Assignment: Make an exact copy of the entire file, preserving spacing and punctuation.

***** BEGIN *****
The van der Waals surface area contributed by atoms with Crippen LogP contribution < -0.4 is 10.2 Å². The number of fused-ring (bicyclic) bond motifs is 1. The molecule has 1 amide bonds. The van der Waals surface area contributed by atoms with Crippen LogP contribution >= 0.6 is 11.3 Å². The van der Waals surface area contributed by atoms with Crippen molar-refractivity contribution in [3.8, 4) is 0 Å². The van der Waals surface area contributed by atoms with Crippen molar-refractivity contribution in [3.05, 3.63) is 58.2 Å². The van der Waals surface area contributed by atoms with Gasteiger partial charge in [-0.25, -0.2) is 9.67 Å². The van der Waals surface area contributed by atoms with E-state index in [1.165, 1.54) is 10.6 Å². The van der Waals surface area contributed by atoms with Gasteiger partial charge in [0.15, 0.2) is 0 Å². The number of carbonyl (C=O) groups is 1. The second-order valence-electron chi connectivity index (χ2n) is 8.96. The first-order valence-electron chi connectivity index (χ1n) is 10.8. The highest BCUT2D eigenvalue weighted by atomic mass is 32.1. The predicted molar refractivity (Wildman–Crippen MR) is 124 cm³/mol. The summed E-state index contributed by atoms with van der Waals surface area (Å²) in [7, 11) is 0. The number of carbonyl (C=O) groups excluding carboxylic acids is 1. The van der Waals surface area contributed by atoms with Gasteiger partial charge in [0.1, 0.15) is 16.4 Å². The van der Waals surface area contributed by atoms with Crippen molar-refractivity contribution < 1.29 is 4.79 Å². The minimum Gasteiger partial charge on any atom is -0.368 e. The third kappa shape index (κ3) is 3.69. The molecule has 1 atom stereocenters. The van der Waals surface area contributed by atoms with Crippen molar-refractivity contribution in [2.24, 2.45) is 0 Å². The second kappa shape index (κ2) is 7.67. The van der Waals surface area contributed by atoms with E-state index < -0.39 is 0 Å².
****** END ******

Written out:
The van der Waals surface area contributed by atoms with Crippen LogP contribution < -0.4 is 10.2 Å². The number of fused-ring (bicyclic) bond motifs is 1. The molecule has 1 amide bonds. The van der Waals surface area contributed by atoms with Crippen LogP contribution >= 0.6 is 11.3 Å². The van der Waals surface area contributed by atoms with Crippen molar-refractivity contribution in [3.8, 4) is 0 Å². The van der Waals surface area contributed by atoms with Crippen molar-refractivity contribution in [3.05, 3.63) is 58.2 Å². The van der Waals surface area contributed by atoms with Gasteiger partial charge in [-0.25, -0.2) is 9.67 Å². The van der Waals surface area contributed by atoms with E-state index in [1.165, 1.54) is 10.6 Å². The van der Waals surface area contributed by atoms with Gasteiger partial charge in [0.15, 0.2) is 0 Å². The number of carbonyl (C=O) groups is 1. The second-order valence-electron chi connectivity index (χ2n) is 8.96. The first-order valence-electron chi connectivity index (χ1n) is 10.8. The highest BCUT2D eigenvalue weighted by atomic mass is 32.1. The predicted molar refractivity (Wildman–Crippen MR) is 124 cm³/mol. The summed E-state index contributed by atoms with van der Waals surface area (Å²) in [7, 11) is 0. The number of carbonyl (C=O) groups excluding carboxylic acids is 1. The van der Waals surface area contributed by atoms with Gasteiger partial charge in [0.1, 0.15) is 16.4 Å². The van der Waals surface area contributed by atoms with Crippen molar-refractivity contribution < 1.29 is 4.79 Å². The minimum Gasteiger partial charge on any atom is -0.368 e. The third kappa shape index (κ3) is 3.69. The molecule has 1 atom stereocenters. The van der Waals surface area contributed by atoms with Crippen molar-refractivity contribution in [2.24, 2.45) is 0 Å². The second kappa shape index (κ2) is 7.67. The van der Waals surface area contributed by atoms with E-state index < -0.39 is 0 Å².